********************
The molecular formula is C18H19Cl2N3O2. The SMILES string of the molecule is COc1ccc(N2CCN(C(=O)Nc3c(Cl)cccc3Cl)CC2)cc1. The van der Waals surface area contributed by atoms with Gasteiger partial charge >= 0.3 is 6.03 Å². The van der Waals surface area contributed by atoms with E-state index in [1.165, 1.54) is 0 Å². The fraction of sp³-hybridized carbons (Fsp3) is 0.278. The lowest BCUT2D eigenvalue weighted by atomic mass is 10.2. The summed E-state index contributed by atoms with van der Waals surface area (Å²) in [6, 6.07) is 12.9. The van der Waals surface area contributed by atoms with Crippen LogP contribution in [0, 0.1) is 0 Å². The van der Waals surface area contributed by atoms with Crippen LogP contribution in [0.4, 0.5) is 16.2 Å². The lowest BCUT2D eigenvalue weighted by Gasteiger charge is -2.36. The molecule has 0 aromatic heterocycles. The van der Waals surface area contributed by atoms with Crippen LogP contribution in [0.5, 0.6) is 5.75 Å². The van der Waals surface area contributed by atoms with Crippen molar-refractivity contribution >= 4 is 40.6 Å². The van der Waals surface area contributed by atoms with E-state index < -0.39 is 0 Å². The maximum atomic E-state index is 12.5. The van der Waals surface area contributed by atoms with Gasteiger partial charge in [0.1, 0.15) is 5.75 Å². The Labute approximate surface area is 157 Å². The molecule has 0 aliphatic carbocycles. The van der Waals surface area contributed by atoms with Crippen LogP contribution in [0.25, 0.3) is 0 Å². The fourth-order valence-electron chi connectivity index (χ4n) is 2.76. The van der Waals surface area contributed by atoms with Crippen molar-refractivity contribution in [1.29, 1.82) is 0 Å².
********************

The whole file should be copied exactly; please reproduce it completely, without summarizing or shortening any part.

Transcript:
The molecular formula is C18H19Cl2N3O2. The SMILES string of the molecule is COc1ccc(N2CCN(C(=O)Nc3c(Cl)cccc3Cl)CC2)cc1. The van der Waals surface area contributed by atoms with Gasteiger partial charge >= 0.3 is 6.03 Å². The van der Waals surface area contributed by atoms with E-state index in [1.165, 1.54) is 0 Å². The fraction of sp³-hybridized carbons (Fsp3) is 0.278. The lowest BCUT2D eigenvalue weighted by atomic mass is 10.2. The summed E-state index contributed by atoms with van der Waals surface area (Å²) in [6, 6.07) is 12.9. The van der Waals surface area contributed by atoms with Crippen LogP contribution in [0, 0.1) is 0 Å². The van der Waals surface area contributed by atoms with Crippen LogP contribution in [0.4, 0.5) is 16.2 Å². The lowest BCUT2D eigenvalue weighted by Gasteiger charge is -2.36. The molecule has 0 aromatic heterocycles. The van der Waals surface area contributed by atoms with Crippen LogP contribution in [0.5, 0.6) is 5.75 Å². The van der Waals surface area contributed by atoms with Crippen molar-refractivity contribution >= 4 is 40.6 Å². The van der Waals surface area contributed by atoms with E-state index < -0.39 is 0 Å². The maximum atomic E-state index is 12.5. The van der Waals surface area contributed by atoms with Gasteiger partial charge in [0.1, 0.15) is 5.75 Å². The Labute approximate surface area is 157 Å². The molecule has 0 aliphatic carbocycles. The van der Waals surface area contributed by atoms with Crippen LogP contribution in [0.25, 0.3) is 0 Å². The fourth-order valence-electron chi connectivity index (χ4n) is 2.76. The van der Waals surface area contributed by atoms with Crippen molar-refractivity contribution in [1.29, 1.82) is 0 Å².